It appears St. Petersburg is about to shed the stigma of being Florida's only major city without a comprehensive recycling service.
At a meeting last week, St. Petersburg City Council members discussed a proposal by the city's staff to charge $3 a month to every household for curbside recycling.
Households would be given trash bins that could be stuffed with paper, plastic, glass, tin cans and other recyclables and rolled out to the curb once a week.
While the $3 fee would be automatic to every household, participation would be voluntary.
City council members responded with the right mix of support and critical questioning. They want to explore whether the costs can be mitigated, whether the city can provide the service rather than hire a private hauler, and how many new hires associated with providing the service will be from St. Petersburg.
The discussion is a welcome change for St. Petersburg, which has offered curbside pickup only to those households willing to pay an additional $3.75 a month for the privilege of doing the right thing. That program attracted just 7,000 of the city's 76,000 households, leaving much of St. Petersburg's recyclable waste to be trucked to landfills.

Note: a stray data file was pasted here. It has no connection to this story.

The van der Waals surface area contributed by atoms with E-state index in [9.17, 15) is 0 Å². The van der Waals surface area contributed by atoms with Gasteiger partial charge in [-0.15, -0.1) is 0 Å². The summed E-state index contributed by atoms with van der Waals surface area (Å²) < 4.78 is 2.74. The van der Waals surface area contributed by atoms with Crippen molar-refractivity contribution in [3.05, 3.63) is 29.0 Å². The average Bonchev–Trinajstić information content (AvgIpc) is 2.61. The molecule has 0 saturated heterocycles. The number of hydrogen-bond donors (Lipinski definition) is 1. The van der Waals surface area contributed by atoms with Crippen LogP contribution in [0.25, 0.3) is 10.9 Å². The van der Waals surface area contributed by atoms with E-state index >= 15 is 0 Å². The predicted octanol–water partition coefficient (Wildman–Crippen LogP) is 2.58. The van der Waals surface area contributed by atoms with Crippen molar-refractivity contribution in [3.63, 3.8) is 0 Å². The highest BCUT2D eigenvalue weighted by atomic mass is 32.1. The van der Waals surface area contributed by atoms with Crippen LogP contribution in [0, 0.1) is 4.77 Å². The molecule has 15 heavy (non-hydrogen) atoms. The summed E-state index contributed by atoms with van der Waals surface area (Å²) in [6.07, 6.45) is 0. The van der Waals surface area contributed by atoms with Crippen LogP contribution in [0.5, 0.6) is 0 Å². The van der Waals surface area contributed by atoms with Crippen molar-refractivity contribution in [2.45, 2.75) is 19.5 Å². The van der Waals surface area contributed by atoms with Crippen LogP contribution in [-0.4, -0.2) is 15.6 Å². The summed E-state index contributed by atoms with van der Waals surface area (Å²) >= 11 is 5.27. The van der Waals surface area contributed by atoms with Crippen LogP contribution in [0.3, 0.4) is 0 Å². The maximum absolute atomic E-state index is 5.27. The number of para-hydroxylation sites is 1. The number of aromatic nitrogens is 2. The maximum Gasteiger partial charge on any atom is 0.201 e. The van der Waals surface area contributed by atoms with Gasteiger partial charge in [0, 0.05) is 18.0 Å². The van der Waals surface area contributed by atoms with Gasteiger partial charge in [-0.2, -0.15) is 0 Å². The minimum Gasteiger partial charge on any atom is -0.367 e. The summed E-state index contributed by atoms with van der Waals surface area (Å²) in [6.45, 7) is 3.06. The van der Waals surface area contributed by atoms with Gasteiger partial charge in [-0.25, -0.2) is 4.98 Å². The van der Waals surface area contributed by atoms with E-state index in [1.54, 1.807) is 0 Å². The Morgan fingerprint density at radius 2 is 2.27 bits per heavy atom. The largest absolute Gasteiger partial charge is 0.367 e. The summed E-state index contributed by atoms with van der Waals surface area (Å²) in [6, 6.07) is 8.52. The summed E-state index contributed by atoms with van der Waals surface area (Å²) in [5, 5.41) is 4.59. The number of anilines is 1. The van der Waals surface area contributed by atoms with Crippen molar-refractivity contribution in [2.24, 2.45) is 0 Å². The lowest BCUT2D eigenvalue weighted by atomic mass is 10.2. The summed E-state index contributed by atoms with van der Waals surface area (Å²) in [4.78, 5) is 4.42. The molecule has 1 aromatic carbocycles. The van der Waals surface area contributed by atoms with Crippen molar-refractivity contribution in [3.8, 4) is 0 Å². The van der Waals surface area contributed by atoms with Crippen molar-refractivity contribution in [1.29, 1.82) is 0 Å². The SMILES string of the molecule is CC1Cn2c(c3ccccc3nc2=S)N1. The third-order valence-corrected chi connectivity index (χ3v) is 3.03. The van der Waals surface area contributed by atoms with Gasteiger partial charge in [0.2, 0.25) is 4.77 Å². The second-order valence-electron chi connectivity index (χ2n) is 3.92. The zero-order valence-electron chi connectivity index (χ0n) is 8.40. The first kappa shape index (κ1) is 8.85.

The absence of a coherent recycling program became a campaign issue during the 2013 mayoral and city council races, and new Mayor Rick Kriseman is now making good on a pledge to move the city toward more environmentally friendly policies.
Residential surveys about recycling have found the added cost to be a concern. Newly elected council member Darden Rice, one of the candidates last year who made recycling an issue, wants the city's staff to find ways to neutralize the costs, perhaps by bringing the service in-house and finding efficiencies in the existing solid waste services.
Those are the right questions to be asking. Eliminating that $3 fee would go a long way toward winning broad public acceptance.
As with any new program, there remain plenty of details to work out. But last week's discussion indicates the city is well on its way to developing a system that encourages its residents to recycle, rather than putting hurdles before them.
That's good for the city, and good for the environment.